In the west, when people mention the term yoga they are usually referring to Hatha Yoga. Many of the styles of yoga we know today (Ashtanga, Bikram Kundalini, power yoga, Scaravelli, Kundalini) originate from Hatha Yoga.
Hatha Yoga came from the words ‘ha’ which means sun and ‘tha’ which means moon. It is the branch of Yoga that brings union of the pairs of opposites referring to the positive (sun) and negative (moon) currents in the system. By practising postures we focus the mind on the body using the breath, to create a union of mind, body and spirit.
Hatha Yoga concentrates on the third limb of yoga, Asanas (postures) and the fourth limb, Pranayama (breathing exercises). It uses the physical postures and breathing exercises to clear the energy pathways (nadis) and energise, removing the obstacles for other limbs which are Pratyahara (bringing mind/senses under control), Dharana (maintaining concentration), Dhyana (meditation) and Samadhi (enlightenment). The first two limbs are Yamas (how you treat others) and Niyamas (how you treat yourself). Practicing yoga is about so much more than practicing postures.
Benefits of Asana (postures)
There are numerous benefits to practicing yoga postures, I have detailed some of them here hoping it will encourage you to practice regularly. Practicing postures can help your body become stronger, more supple and relaxed. Practicing regularly opens the energy channels allowing your energy to flow freely. It improves digestion, circulation and posture. Yoga practice can relieve headache, insomnia, back pain and fatigue. It is therapeutic for high blood pressure, low blood pressure, asthma, back ache and sciatica. It can help prevent osteoporosis. Postures stimulate and massage the internal organs. Hatha Yoga practice is a great way to cope with stress, relieve tension and depression.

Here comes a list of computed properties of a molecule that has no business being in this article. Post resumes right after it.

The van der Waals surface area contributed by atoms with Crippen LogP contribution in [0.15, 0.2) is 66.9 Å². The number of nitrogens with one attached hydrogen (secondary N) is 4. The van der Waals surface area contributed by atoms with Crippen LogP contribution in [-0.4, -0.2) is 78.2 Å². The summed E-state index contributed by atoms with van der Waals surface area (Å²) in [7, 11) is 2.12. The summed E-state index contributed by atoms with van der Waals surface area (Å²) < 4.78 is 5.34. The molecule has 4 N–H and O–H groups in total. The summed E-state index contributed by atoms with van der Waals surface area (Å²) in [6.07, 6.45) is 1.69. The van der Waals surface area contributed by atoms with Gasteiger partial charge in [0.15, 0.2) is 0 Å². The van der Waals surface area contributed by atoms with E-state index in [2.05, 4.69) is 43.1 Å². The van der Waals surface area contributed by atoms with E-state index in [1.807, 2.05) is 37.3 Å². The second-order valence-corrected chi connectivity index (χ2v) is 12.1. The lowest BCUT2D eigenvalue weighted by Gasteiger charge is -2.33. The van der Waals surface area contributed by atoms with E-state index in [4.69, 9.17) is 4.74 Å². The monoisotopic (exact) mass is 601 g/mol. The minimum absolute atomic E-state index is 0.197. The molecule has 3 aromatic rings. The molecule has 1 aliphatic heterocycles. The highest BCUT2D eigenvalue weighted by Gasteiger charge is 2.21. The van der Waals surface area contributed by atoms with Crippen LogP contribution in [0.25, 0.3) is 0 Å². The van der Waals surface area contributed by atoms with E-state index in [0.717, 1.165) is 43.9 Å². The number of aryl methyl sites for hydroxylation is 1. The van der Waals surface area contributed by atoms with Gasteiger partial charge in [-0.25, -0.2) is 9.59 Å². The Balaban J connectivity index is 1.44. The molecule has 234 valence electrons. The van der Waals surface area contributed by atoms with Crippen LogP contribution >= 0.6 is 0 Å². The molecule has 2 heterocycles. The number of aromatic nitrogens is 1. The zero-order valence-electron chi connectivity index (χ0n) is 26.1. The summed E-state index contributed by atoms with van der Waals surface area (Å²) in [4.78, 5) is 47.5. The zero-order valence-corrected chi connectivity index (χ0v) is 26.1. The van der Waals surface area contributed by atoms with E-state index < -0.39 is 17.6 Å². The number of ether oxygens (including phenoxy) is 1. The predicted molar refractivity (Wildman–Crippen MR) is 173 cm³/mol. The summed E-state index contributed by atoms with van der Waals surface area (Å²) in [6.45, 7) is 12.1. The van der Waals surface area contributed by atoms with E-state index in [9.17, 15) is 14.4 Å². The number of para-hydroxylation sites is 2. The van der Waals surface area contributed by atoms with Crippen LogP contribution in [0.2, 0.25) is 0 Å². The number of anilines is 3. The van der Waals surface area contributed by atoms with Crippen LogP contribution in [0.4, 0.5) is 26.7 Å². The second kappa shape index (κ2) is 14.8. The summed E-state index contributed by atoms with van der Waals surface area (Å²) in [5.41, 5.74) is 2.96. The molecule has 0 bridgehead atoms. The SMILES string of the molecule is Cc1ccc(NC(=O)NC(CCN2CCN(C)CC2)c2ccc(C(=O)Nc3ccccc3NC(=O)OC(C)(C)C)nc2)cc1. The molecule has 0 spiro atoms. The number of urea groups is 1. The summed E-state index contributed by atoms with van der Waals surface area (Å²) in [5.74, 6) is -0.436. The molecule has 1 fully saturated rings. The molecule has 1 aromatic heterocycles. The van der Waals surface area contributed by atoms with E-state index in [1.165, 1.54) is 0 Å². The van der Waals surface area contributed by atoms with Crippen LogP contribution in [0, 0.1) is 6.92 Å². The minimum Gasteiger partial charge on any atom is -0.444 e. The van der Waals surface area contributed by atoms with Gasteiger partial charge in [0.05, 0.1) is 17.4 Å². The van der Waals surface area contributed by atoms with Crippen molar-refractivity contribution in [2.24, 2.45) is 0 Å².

If one could buy a vitamin tablet that provided all the beneficial effects of yoga, it would be an all time best seller. However there is no shortcut. The only way to enjoy these benefits is to get on and do it. I know we are all busy, but a little effort will go a long long way and you are worth that effort.
During the classes I teach I encourage people to work with their body in that present moment and not push it too much. It's okay to challenge your body but not hurt it. I do not expect those who come to my classes to wrap their legs around their head (unless they want to!) I encourage people to enjoy yoga without competition or pressure to perform and to feel the postures rather than force them always working closely with the breath. Regardless of how impressive a posture may look, it is only when we integrate the mind and body using the breath, that we are really doing yoga. This is why yoga really is available to everyone regardless of age, flexibility etc. Try it or for those that have and enjoy it regularly, encourage others to also and aim to establish a regular practice for yourself.
*Yoga Journal *Yoga Basics *Yoga Alliance *Yoga Finder *Yoga Pages *Yoga Directory
Rather than promote pages of yoga books, I have chosen 5 *fabulous* books I'm sure you will enjoy.